BJP MLA Count Down By 6 Since Bengal Polls: Why Is It Failing To Retain Leaders?

BJP's tally of MLAs in the Bengal assembly has come down to 71 from 77 since the state polls earlier this year.

5 min read

Three Bharatiya Janata Party (BJP) MLAs from West Bengal joined the ruling Trinamool Congress (TMC) in the last six days, bringing down the saffron party's tally to 71 from 77 in the West Bengal Assembly.

On Saturday, 4 September, Soumen Roy, MLA of Kaliaganj joined TMC. Three days prior to Roy’s joining, MLA from Bagda Biswajit Das returned to the TMC fold. And a day before that Bishnupur MLA, Tanmay Ghosh also joined TMC. Earlier, on 11 June, BJP national vice-president Mukul Roy, returned to the TMC fold after spending 44 months in BJP. One thing is common in all four leaders, they were all associated with TMC at some point in time.

Two MPs, Nisith Pramanik and Jaganath Sarkar, who contested the assembly elections, resigned after winning to save their respective membership in the parliament.


Since TMC’s emphatic win in the recent assembly election, BJP’s Bengal unit was facing a massive organisational crisis. The party is virtually imploding with an acute leadership crisis at the state level. The loss further demoralised the saffron party’s rank and file.

BJP workers complained that during the post poll violence, both the state and central leadership of BJP remained aloof.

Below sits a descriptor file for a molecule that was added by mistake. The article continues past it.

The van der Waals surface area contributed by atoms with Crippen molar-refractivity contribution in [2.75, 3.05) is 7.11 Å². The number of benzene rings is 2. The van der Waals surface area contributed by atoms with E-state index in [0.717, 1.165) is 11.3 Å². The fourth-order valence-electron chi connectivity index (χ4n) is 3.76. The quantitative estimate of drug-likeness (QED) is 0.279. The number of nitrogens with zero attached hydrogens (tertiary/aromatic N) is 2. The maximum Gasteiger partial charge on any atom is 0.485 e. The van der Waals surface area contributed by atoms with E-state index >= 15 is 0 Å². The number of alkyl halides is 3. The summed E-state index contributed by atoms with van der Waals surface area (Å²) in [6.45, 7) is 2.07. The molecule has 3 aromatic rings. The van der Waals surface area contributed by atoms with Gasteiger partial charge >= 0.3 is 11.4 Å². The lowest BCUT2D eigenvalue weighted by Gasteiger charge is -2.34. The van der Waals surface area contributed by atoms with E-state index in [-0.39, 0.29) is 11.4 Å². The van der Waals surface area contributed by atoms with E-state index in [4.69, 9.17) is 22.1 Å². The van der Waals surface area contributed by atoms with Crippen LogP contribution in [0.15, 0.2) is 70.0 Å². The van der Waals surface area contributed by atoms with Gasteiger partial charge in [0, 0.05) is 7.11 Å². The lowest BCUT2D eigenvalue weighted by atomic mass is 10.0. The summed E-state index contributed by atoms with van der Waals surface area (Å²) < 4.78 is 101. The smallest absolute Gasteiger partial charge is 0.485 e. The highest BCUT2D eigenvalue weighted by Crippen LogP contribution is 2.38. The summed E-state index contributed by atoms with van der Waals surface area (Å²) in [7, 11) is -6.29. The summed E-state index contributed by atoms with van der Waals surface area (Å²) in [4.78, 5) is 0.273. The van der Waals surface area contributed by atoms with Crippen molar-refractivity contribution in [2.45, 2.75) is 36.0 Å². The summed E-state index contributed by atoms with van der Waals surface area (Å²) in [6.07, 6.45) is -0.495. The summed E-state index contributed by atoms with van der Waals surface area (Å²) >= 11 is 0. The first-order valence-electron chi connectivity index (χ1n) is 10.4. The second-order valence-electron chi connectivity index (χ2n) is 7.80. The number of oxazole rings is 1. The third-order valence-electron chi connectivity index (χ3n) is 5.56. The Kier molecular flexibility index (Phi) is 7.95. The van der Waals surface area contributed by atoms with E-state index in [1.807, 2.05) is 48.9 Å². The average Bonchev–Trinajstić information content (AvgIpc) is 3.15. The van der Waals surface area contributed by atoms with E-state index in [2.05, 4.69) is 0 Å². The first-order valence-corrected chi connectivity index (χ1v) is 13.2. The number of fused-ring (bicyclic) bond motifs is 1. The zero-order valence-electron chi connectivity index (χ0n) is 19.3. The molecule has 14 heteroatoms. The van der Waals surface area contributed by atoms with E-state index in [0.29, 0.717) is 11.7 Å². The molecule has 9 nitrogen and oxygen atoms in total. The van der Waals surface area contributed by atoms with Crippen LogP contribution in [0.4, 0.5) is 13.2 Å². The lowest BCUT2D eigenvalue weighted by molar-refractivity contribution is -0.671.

“Not one single leader received our calls when we were in need. They abandoned us at our worst time, these people don’t deserve to be our leaders,” said Bapon Mallick of Habra in North 24 Parganas district.

This has created anger among the local BJP workers as they took to social media to revolt against their leaders. The resentment is not confined to some particular area or district; across the state, the mood is the same.

Days before Chief Minister Mamata Banerjee’s scheduled visit to North Bengal, BJP convened an organisational meeting in Siliguri. However, five MLAs from the region skipped it.

Leadership Crisis

State president Dilip Ghosh wasn’t even aware of the meeting.

“I don’t have a meeting in North Bengal. Don’t know who called it and who attended it,” Ghosh told the media. After the election results were declared, Ghosh was sidelined by a section of BJP leaders in the state.

BJP’s leadership crisis in the state was not new, but the central leadership’s timely interventions managed to save the organisation from collapsing.

After the election drubbing in Bengal, the party's central leadership is not much keen in controlling and monitoring the organisation's daily affairs in the state. This has made the fissures more visible within the party leadership.